Some time ago we went looking at a house on the Gulf of Kalloni. We were received in the usual hospitable Greek way by the owner. We'd heard that the house was 200,000 Euros, a price that locals thought far too high. When we asked about the price, the owner confirmed that the house was 200,000 Euros and that the garden would be 50,000 Euros! Well, I thought, he dares. "But.." he added a bit later, " I don't really want to sell it, it's my children that do...".

And that's the way it goes here on the island. In fact they don't want to sell, only if there's an idiot that wants to give them the kind of money they'd win in the lotto, then certainly they'll take the money.

This craziness mostly concerns Molyvos and its surroundings. There they see the big money flying in along with the tourists. Elsewhere on the island, especially in the less well-known villages, you can still find houses for some ten of thousands of Euros.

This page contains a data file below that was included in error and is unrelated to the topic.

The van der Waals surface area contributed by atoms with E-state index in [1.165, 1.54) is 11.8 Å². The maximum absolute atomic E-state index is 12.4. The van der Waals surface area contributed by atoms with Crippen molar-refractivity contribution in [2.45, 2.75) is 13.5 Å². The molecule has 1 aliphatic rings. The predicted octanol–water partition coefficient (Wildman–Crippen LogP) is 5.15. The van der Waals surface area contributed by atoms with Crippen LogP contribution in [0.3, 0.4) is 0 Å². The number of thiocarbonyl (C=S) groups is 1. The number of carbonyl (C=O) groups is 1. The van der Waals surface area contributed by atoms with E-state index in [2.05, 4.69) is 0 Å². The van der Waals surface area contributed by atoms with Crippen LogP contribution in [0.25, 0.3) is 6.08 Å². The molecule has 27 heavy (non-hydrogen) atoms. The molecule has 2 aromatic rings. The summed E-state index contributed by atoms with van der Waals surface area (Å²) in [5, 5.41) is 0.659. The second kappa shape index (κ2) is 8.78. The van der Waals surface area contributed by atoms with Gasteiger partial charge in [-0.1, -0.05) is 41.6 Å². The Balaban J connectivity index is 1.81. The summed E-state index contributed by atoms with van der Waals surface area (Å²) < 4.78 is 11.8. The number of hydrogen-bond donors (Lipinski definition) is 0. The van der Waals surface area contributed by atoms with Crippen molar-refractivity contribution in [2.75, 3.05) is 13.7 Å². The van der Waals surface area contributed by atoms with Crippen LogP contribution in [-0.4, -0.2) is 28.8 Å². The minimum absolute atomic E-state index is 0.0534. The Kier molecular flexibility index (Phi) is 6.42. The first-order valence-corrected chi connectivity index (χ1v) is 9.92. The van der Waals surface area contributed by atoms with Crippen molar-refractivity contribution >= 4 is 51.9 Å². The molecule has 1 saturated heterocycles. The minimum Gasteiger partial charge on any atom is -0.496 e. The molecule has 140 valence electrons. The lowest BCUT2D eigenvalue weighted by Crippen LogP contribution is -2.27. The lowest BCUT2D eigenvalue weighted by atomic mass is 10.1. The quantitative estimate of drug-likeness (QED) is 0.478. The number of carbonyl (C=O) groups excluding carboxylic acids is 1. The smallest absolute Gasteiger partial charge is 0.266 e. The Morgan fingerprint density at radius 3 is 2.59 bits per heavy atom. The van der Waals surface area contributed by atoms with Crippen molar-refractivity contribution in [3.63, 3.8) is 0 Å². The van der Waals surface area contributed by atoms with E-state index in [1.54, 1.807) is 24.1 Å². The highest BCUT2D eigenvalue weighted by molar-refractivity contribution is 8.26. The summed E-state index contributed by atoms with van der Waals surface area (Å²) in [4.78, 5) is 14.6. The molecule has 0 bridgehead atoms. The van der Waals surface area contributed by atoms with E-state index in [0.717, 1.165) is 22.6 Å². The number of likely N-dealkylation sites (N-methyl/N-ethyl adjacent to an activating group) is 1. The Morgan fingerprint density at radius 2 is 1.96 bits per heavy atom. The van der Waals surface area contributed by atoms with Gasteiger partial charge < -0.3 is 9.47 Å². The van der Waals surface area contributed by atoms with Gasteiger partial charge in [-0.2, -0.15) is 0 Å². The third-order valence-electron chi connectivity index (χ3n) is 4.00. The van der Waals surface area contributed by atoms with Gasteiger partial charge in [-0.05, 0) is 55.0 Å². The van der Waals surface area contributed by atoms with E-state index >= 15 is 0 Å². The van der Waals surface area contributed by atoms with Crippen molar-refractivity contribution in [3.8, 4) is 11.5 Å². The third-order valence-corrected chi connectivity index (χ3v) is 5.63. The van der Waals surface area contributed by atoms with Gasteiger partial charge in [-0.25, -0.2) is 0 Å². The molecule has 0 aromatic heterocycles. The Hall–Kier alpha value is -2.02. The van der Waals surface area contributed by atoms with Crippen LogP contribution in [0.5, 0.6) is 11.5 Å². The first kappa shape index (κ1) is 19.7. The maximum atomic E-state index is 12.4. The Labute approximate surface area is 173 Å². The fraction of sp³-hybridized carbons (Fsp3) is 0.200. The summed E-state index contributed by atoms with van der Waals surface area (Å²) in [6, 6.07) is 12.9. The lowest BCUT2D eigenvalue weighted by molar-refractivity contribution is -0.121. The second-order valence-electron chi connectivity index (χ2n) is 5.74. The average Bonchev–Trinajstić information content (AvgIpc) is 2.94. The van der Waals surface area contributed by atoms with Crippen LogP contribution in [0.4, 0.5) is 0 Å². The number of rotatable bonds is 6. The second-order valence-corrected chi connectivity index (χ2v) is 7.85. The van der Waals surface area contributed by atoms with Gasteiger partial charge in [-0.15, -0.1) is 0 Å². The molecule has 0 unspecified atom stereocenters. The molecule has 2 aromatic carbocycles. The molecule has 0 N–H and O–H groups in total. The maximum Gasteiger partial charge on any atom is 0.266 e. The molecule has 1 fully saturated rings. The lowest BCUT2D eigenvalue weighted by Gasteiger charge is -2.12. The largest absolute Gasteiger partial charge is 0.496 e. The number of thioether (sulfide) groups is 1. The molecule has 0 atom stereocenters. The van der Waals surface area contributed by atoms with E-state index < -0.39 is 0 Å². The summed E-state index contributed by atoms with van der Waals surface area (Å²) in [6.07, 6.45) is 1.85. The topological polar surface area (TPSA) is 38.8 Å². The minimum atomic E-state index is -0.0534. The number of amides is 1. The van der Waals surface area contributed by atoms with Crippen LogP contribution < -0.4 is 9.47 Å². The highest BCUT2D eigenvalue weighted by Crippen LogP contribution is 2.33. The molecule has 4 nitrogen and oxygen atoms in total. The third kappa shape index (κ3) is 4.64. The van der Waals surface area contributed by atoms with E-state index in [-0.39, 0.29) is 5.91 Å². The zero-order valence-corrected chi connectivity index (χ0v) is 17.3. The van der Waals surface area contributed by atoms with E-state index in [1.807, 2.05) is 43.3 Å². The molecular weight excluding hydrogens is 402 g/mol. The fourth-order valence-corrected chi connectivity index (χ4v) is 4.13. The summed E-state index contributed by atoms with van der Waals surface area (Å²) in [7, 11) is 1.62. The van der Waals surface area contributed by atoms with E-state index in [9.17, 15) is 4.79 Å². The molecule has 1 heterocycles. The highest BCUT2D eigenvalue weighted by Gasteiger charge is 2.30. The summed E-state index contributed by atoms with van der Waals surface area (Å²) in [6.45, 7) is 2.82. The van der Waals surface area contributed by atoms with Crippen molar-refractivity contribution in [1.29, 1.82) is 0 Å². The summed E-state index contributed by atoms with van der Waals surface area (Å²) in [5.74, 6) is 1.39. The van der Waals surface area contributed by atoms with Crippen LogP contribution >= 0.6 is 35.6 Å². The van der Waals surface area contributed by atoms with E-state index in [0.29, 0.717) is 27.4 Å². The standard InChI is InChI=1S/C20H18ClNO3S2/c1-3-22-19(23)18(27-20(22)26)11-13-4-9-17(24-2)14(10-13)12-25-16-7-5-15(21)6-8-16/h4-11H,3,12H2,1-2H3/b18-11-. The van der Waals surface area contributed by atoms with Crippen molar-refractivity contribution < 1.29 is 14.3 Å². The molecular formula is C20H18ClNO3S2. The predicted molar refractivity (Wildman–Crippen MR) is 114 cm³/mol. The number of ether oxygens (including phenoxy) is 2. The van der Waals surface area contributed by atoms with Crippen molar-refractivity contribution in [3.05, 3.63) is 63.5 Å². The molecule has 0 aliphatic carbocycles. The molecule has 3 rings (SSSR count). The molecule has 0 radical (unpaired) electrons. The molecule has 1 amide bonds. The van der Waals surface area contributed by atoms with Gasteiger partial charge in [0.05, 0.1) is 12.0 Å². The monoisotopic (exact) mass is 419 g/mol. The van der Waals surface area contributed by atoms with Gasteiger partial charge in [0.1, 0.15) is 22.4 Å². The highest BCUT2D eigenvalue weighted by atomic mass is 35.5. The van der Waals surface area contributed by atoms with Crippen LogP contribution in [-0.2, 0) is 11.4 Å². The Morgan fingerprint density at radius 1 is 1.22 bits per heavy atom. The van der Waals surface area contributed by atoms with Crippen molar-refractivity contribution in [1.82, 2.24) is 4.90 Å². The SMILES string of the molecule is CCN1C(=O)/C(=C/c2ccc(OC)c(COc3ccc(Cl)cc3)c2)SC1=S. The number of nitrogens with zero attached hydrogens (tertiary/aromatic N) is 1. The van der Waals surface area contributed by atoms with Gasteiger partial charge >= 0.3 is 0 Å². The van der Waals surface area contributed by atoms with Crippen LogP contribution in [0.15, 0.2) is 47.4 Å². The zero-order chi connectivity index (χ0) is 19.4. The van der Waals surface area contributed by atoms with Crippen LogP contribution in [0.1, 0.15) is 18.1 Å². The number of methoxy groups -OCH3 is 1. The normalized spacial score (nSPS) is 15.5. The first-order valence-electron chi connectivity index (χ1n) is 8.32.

I was surprised to see on the internet that the hotel Arion was also for sale. Well, everybody knows it's for sale, but everybody also well knows that whoever buys it will have to completely rebuild the place. On the internet there were pictures of the hotel from the eighties, when the pool was filled with water and the buildings still new and prospering. The poor buyer that fancies this hotel with restaurant, bars, a pool, everything in a prime location in Molyvos, will be disappointed. The hotel is now in ruins.

Without much fuss (well, there were some stormy days with grey Dutch skies, but no rain) we went from the summer into the 'small summer' and the island is still very dry. A lot of restaurants and shops are closing their doors to the handful of tourists still roaming through Molyvos.